by Nesreen Suwan, M.D.
Migraine is a common neurological disorder that often walks a fine line between being under diagnosed and being used as a scapegoat diagnosis leaving serious underlying medical conditions overlooked and disregarded. For this reason, it is increasingly important to empower patients with some of the differentiations that separate migraines from other kinds of headaches, as well as the warning signs to look for that may indicate underlying medical conditions.
Red flags that may point to underlying serious medical conditions include, but are not limited to: new onset headaches in mid or late life, progressive worsening in frequency or intensity of chronic headaches, history of being awakened by headaches, headaches that are aggravated by cough, sexual activity, exercise or changing positions, headaches that are associated with weakness, numbness, blurring, loss of vision, alteration or loss of consciousness, headaches that are associated with fever, neck stiffness, or mental status changes. Further red flags include headaches associated with a history of a recent head trauma or fall, drug abuse or HIV risk factors or that are associated with alteration or loss of consciousness with or without history of recent head trauma.
The above noted are just examples of some indications that there may be an underlying condition that needs to be diagnosed and treated beyond the migraine-like presentation. For example, an infection in the brain or brain coverings could appear as a headache with neck stiffness and fever. Headaches that are caused by coughing may point to underlying brain abnormalities. While, headaches caused by sexual activity might suggest abnormal vessels in the brain or low pressure in the fluid around the brain. Elderly patients who experience headaches that are associated with blurring of vision and diminished visual acuity should be evaluated immediately for a condition that may involve inflammation of blood vessels and may lead to blindness.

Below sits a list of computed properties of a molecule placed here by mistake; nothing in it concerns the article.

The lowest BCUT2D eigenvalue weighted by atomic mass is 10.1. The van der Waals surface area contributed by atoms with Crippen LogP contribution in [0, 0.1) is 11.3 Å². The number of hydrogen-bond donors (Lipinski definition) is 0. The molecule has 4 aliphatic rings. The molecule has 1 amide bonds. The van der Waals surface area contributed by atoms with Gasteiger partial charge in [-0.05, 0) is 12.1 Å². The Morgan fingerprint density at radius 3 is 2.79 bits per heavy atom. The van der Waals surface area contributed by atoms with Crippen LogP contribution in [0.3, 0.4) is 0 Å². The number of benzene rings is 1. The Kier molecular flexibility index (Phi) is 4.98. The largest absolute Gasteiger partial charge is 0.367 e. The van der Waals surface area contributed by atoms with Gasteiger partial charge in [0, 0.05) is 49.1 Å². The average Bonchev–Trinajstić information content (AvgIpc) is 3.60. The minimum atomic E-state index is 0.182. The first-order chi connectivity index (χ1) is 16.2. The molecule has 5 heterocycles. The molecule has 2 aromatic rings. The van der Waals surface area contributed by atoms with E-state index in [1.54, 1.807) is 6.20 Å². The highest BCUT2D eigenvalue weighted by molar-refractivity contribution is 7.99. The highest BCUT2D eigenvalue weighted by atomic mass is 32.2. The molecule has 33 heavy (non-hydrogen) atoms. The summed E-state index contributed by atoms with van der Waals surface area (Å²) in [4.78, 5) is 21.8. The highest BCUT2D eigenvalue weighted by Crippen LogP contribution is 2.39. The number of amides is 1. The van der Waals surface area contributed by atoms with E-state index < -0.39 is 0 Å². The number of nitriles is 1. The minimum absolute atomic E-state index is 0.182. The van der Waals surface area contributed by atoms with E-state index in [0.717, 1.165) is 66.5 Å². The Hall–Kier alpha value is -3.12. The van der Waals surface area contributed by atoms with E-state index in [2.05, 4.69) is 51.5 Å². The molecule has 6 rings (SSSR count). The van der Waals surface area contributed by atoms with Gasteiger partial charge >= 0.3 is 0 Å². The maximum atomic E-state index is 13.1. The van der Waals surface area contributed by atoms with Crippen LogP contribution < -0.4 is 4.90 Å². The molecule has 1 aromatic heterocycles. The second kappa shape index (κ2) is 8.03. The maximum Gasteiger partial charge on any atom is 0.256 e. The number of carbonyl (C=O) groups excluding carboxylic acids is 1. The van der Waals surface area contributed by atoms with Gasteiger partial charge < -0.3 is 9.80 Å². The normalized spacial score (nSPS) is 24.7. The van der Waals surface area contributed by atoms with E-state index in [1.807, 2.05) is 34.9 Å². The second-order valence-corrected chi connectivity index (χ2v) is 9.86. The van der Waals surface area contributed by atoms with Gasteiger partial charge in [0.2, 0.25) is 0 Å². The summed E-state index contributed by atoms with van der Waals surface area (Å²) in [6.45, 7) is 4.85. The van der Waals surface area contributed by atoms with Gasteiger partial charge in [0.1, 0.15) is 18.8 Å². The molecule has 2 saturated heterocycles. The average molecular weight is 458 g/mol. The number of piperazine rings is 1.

Headaches could also be signs of brain tumors.
Some headaches have been related to neck arthritis or disc bulging.
This is not to say that all headaches are indications of underlying conditions. However, it is to say that patients and physicians should work together and take into account the associated symptoms that come with the headache and not use "migraines" as a sweeping diagnosis to explain all head aches. Furthermore, many types of headaches may coexist in the same patient. It is not unusual for patients to have a combination of tension headaches and migraine.
On the other hand, a patient with chronic tension headache and/or migraine may develop any of the above noted medical conditions such as brain bleeding, infection, tumor…..etc. Which is why determining if the patient is suffering from one type or multiple types of headaches is very crucial, and identifying where the headache is coming from is the first step in any successful headache management. The most important step in any headache management is the accurate diagnosis. This is obtained by full and thorough evaluation by a specialist. After establishing the accurate diagnosis, headache management would never be obtained by consuming analgesics and painkillers.
If you are a headache sufferer, you deserve compassionate and competent care that seeks to treat you as a whole person, not just as a patient or a walking headache. This is the kind of care I strive to provide at many locations conveniently located in the Chicagoland area.
Migraine or Not a Migraine: That is the question
As Featured In Glancer Magazine, November 2010